Galati, whose name has surfaced in the ongoing racketeering retrial of Borgesi and reputed mob boss Joseph "Uncle Joe" Ligambi, was arrested Friday on allegations that he hired hit men to kill his daughter's boyfriend and a body-shop operator and his son.
Law-enforcement officials are withholding details of Galati's arrest because a grand jury is handling the case. But court documents show Galati has been the focus of an insurance-fraud investigation for a year and a half. In fact, state police have been monitoring Galati's shop with a hidden surveillance camera that captured Galati speaking with the alleged hit men in October, according to court documents.
The two alleged hit men, identified in the documents as Ronald Walker and Alvin Matthews, began cooperating with authorities after they were busted in Atlantic City on Nov. 30 moments after Andrew Tuono was shot in front of his home. Walker and Matthews said they had been hired by Galati to kill Tuono, whom they described as Galati's daughter's boyfriend. Tuono was shot three times in the abdomen, but survived.
Walker told authorities that Galati also had hired him to kill a South Philly auto-shop owner and his son, saying, "They gotta go." Galati believed that the father was cooperating with authorities in the insurance-fraud investigation. That hit apparently was delayed, Walker told authorities.
Officials from the District Attorney's Office, the U.S. Attorney's Office and the state Attorney General's Office have declined to comment on Galati's arrest or the insurance-fraud probe. He is being held at the Curran-Fromhold Correctional Facility on charges of attempted murder, solicitation of murder, and retaliation and intimidation of a witness or victim, according to court records.
Galati has a bail hearing scheduled for Monday, according to his attorney, Joseph Santaguida, who represented reputed mob underboss Joseph "Mousie" Massimino in the previous racketeering trial involving Ligambi and Borgesi.
"It's a grand jury. None of the defense lawyers like it at all. It's like a secret ritual," Santaguida said yesterday. "They hold you without bail and you have no opportunity to confront the facts. It's really terrible."
Santaguida, a longtime mob attorney, said authorities have not provided him with the allegations against his client.
It was unclear last night how much Galati has earned from the city through his police-vehicle contract, but budget records obtained by civic activist Brett Mandel and organized in his online database show that American Collision & Automotive Center was paid $435,562 in fiscal year 2012.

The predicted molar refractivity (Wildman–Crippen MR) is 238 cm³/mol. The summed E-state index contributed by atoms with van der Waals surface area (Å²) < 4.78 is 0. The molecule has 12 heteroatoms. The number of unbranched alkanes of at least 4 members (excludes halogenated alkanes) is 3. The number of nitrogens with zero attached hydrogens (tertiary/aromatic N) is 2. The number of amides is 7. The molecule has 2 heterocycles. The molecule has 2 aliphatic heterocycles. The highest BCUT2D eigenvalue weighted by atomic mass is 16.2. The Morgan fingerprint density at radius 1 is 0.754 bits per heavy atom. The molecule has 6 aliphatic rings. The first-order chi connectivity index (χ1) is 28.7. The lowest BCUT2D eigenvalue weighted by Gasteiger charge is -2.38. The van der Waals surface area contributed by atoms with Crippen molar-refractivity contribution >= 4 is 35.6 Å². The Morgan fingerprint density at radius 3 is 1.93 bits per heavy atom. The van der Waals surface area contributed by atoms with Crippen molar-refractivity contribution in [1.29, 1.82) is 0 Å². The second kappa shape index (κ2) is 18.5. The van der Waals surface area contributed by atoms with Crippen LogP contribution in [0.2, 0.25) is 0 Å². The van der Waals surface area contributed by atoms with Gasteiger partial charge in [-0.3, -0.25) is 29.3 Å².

"The city should make this available," said Mandel, who served as director of financial and policy analysis under former City Controller Jonathan Saidel and was a candidate in the spring primary for controller.
Mayor Nutter's spokesman, Mark McDonald, did not respond to email requests yesterday for information about the Galati contract. Lt. John Stanford, a police spokesman, said he had no information last night about the contract.
In 1995, Galati was sentenced to three years in prison for what prosecutors described as widespread insurance fraud involving vehicles brought into his shop on 12th Street near Washington Avenue.
"We're talking about a pattern of systematic fraud of all types that occurred over an eight-year period," Assistant U.S. Attorney Seth Weber said at Galati's sentencing hearing, the Inquirer reported in April 1995.
Galati, who employed Merlino in 1992 after Merlino was released from prison for an armored-truck robbery, was once on a hit list allegedly compiled by ex-mob boss John Stanfa. Stanfa, now serving five life sentences, believed that Galati was involved with cutting gun ports into a van that was used in a 1993 Schuylkill Expressway shooting that wounded Stanfa's son.
Last month, mob turncoat Louis "Bent Finger Lou" Monacello took the witness stand in the retrial of Ligambi and Borgesi and described how he and Borgesi became friends and then began committing crimes together, including stealing cars.
Monacello said Borgesi was friendly with Galati, who would copy customers' car keys and give them to Borgesi. Borgesi later would steal the cars and Monacello would follow him in another car, Monacello testified. They would damage the stolen cars, and the customers, unaware that they were pawns in a scam, would bring the cars back to Galati's body shop to be repaired, Monacello said.
"People would give their cars back to Ron," Monacello said. "Ron Galati would give him [Borgesi] a cut in cash."
- Staff writers Julie Shaw and Mensah M. Dean contributed to this report.